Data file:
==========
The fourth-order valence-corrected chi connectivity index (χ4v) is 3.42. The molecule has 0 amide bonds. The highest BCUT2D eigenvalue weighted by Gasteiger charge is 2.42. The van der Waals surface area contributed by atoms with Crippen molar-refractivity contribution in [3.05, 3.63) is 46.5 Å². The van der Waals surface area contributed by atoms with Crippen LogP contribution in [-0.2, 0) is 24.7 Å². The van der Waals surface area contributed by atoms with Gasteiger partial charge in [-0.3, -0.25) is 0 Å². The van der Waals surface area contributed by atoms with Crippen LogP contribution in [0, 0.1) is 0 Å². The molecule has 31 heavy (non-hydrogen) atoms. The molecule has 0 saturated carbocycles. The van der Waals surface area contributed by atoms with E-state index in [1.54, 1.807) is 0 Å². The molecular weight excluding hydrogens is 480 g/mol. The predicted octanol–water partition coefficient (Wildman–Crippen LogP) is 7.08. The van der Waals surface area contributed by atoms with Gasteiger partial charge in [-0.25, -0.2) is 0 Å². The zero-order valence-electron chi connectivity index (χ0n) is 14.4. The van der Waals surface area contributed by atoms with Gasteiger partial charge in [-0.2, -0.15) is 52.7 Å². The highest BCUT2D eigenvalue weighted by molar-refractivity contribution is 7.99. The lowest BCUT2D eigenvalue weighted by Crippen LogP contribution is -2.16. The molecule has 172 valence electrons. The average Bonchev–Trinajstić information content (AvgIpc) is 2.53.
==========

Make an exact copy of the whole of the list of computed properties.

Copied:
The fourth-order valence-corrected chi connectivity index (χ4v) is 3.42. The molecule has 0 amide bonds. The highest BCUT2D eigenvalue weighted by Gasteiger charge is 2.42. The van der Waals surface area contributed by atoms with Crippen molar-refractivity contribution in [3.05, 3.63) is 46.5 Å². The van der Waals surface area contributed by atoms with Crippen LogP contribution in [-0.2, 0) is 24.7 Å². The van der Waals surface area contributed by atoms with Gasteiger partial charge in [-0.3, -0.25) is 0 Å². The van der Waals surface area contributed by atoms with Crippen LogP contribution in [0, 0.1) is 0 Å². The molecule has 31 heavy (non-hydrogen) atoms. The molecule has 0 saturated carbocycles. The van der Waals surface area contributed by atoms with E-state index in [1.54, 1.807) is 0 Å². The molecular weight excluding hydrogens is 480 g/mol. The predicted octanol–water partition coefficient (Wildman–Crippen LogP) is 7.08. The van der Waals surface area contributed by atoms with Gasteiger partial charge in [-0.25, -0.2) is 0 Å². The zero-order valence-electron chi connectivity index (χ0n) is 14.4. The van der Waals surface area contributed by atoms with Gasteiger partial charge in [-0.2, -0.15) is 52.7 Å². The highest BCUT2D eigenvalue weighted by molar-refractivity contribution is 7.99. The lowest BCUT2D eigenvalue weighted by Crippen LogP contribution is -2.16. The molecule has 172 valence electrons. The average Bonchev–Trinajstić information content (AvgIpc) is 2.53.